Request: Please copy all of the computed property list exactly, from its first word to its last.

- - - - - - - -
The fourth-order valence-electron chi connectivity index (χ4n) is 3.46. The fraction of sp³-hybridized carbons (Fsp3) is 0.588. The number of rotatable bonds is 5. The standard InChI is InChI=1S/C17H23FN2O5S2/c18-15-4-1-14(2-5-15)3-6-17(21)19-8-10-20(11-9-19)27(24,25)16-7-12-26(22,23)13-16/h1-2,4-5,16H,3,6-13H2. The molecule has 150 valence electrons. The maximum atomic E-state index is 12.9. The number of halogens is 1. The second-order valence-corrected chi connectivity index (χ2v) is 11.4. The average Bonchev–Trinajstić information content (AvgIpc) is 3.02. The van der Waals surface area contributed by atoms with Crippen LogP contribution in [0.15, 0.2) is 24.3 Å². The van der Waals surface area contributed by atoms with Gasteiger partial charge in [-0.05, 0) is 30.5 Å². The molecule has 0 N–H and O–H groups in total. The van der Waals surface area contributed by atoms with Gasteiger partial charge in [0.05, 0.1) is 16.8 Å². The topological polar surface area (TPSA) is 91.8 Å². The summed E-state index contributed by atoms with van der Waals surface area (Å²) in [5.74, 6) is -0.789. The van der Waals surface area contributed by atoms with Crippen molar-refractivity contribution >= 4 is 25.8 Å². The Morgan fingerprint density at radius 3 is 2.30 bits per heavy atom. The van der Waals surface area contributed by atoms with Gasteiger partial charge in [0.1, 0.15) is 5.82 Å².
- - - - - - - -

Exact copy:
The fourth-order valence-electron chi connectivity index (χ4n) is 3.46. The fraction of sp³-hybridized carbons (Fsp3) is 0.588. The number of rotatable bonds is 5. The standard InChI is InChI=1S/C17H23FN2O5S2/c18-15-4-1-14(2-5-15)3-6-17(21)19-8-10-20(11-9-19)27(24,25)16-7-12-26(22,23)13-16/h1-2,4-5,16H,3,6-13H2. The molecule has 150 valence electrons. The maximum atomic E-state index is 12.9. The number of halogens is 1. The second-order valence-corrected chi connectivity index (χ2v) is 11.4. The average Bonchev–Trinajstić information content (AvgIpc) is 3.02. The van der Waals surface area contributed by atoms with Crippen LogP contribution in [0.15, 0.2) is 24.3 Å². The van der Waals surface area contributed by atoms with Gasteiger partial charge in [-0.05, 0) is 30.5 Å². The molecule has 0 N–H and O–H groups in total. The van der Waals surface area contributed by atoms with Gasteiger partial charge in [0.05, 0.1) is 16.8 Å². The topological polar surface area (TPSA) is 91.8 Å². The summed E-state index contributed by atoms with van der Waals surface area (Å²) in [5.74, 6) is -0.789. The van der Waals surface area contributed by atoms with Crippen molar-refractivity contribution >= 4 is 25.8 Å². The Morgan fingerprint density at radius 3 is 2.30 bits per heavy atom. The van der Waals surface area contributed by atoms with Gasteiger partial charge in [0.1, 0.15) is 5.82 Å².